A public regulatory body is holding a second day of hearings into complaints about tactics used to sell phone, cable, internet and wireless services. The Canadian Radio-Television and Telecommunications Commission (CRTC) regulates broadcasting and telecommunications in Canada.
A coalition of public interest and seniors groups called the Fair Communications Sales Coalition asked the CRTC to establish a mandatory, national code of conduct for telecoms. Another coalition involving the group Democracy Watch called on the regulator to create a consumer-run watchdog group modelled on one in the United States. It would be mandated “to protect consumers and ensure companies serve everyone fairly and well at fair prices.”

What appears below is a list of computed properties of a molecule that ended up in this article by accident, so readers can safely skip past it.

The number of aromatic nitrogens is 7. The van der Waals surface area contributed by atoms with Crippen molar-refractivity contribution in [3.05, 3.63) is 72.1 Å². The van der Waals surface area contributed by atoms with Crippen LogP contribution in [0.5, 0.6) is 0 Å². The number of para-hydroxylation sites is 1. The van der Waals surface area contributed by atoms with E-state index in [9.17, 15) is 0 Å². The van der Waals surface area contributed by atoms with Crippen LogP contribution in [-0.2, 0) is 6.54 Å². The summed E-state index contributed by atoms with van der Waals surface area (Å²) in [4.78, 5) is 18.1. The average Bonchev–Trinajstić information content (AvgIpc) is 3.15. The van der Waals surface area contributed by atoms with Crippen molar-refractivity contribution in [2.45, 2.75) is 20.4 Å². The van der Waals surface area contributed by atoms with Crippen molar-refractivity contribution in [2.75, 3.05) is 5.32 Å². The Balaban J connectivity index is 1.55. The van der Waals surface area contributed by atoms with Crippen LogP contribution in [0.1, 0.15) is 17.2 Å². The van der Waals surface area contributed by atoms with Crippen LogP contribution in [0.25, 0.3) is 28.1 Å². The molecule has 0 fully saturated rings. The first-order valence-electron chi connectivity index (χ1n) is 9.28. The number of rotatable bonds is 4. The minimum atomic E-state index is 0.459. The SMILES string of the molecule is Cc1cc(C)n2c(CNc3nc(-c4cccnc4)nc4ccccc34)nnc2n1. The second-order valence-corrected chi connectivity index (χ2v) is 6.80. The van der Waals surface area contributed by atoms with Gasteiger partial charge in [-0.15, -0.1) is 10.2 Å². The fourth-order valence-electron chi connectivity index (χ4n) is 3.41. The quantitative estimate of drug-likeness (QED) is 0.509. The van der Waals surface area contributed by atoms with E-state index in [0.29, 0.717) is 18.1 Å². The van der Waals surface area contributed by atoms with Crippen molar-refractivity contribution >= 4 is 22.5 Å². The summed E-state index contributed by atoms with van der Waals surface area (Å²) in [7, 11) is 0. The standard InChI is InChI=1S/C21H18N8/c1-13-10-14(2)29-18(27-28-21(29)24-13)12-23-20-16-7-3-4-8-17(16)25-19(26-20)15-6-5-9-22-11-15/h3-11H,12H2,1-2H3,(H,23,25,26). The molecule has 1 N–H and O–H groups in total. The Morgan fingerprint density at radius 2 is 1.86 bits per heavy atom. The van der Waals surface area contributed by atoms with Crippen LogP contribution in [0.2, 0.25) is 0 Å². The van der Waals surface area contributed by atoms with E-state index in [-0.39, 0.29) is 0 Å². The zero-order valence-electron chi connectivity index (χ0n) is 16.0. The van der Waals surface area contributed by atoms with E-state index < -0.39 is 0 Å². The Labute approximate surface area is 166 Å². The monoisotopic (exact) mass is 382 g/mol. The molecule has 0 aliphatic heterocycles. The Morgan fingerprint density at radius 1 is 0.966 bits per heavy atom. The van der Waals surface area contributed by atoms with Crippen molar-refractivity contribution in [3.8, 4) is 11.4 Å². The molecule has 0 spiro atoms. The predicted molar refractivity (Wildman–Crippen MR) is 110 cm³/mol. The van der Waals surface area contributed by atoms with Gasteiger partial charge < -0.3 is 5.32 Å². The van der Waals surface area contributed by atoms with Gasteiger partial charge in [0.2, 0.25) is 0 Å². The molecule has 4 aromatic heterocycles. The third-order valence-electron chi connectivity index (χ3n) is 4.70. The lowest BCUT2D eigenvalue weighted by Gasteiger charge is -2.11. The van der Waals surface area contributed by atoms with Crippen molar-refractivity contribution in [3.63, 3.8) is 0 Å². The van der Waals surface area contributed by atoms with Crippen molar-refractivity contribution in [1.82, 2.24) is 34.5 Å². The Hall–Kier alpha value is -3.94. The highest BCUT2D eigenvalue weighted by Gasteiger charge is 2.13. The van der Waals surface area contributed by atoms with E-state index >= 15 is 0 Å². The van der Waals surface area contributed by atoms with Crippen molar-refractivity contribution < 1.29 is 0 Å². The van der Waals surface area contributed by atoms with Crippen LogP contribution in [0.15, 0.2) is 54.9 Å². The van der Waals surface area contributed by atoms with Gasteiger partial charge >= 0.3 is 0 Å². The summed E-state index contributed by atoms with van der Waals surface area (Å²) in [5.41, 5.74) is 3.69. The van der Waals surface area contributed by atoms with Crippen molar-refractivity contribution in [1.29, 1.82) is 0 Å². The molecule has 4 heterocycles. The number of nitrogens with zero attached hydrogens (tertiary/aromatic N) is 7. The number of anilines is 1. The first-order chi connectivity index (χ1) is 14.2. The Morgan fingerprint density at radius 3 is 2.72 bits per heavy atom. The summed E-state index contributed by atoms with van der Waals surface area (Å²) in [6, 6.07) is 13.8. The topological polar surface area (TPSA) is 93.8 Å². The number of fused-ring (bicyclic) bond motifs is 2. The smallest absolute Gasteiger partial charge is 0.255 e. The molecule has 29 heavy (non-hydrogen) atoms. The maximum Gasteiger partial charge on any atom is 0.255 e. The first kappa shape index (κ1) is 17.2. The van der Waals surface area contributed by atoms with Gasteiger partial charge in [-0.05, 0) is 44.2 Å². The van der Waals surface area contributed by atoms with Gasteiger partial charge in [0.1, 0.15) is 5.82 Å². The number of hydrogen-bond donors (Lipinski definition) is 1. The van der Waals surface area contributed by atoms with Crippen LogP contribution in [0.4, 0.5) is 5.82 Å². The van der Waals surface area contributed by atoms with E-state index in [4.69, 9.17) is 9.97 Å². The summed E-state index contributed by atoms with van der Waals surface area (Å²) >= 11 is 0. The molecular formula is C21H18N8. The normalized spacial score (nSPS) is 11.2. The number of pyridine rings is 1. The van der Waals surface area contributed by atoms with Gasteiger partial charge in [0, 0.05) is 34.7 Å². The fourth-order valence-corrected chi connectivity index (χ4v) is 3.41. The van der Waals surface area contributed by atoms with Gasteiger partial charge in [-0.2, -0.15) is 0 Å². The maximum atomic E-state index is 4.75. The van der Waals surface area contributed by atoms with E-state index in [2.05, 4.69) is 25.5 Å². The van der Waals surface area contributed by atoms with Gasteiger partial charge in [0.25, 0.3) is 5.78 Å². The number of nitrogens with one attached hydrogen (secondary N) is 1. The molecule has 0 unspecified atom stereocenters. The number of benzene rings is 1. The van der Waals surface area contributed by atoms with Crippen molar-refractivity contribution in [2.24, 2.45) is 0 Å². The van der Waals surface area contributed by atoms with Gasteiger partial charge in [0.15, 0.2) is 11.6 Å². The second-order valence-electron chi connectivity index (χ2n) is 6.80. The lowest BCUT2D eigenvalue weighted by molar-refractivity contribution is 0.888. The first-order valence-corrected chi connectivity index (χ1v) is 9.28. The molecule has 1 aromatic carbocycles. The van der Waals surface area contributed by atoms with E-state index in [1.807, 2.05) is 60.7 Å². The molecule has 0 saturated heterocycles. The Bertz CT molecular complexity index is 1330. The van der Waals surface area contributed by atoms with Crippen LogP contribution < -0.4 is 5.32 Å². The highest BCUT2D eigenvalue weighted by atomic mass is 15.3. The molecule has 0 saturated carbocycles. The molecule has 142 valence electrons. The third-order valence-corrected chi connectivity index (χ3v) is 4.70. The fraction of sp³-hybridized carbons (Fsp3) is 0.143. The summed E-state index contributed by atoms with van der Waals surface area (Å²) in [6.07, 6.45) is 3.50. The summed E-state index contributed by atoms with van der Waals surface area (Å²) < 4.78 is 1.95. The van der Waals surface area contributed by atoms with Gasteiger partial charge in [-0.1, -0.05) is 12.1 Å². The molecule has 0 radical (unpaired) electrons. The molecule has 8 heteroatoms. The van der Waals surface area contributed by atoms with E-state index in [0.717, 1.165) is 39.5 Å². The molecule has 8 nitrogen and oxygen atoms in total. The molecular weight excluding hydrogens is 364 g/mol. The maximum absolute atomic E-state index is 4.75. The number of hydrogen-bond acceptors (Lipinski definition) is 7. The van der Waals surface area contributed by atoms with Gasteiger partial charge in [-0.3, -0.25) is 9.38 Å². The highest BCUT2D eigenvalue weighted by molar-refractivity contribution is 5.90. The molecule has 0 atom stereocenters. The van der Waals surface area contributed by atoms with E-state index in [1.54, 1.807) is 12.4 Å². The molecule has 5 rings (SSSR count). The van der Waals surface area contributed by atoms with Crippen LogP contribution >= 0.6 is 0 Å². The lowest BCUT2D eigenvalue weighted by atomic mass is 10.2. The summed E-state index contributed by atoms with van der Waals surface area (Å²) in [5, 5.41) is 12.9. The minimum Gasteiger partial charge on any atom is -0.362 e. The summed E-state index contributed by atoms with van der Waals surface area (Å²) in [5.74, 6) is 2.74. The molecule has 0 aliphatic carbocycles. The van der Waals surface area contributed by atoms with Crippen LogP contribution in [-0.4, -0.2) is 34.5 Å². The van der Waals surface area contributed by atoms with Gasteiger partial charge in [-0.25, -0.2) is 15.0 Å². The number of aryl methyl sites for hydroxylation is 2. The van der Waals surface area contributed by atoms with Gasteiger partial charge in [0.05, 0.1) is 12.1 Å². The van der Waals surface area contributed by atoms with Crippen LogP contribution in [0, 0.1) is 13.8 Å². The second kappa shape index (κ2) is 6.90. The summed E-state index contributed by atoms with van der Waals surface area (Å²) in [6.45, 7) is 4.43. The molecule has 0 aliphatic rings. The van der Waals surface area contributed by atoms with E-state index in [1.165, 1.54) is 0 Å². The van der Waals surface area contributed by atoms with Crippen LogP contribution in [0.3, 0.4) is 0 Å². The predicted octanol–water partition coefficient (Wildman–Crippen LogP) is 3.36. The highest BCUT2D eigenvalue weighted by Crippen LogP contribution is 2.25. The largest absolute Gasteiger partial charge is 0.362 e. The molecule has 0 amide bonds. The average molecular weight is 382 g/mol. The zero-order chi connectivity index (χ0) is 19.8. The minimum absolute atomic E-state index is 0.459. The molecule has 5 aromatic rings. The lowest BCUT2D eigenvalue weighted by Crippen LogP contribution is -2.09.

CBC recorded abusive tactics
Canadians often complain that they pay among the highest prices for cell phone service in the world. And the public broadcaster, CBC, investigated and recorded abusive sales practices used by some of the telecoms.
The telecommunications market in Canada is dominated by three large companies with little competition from smaller firms. They refute complaints about their sales tactics and argue that Canada’s existing regulations are enough to protect consumers.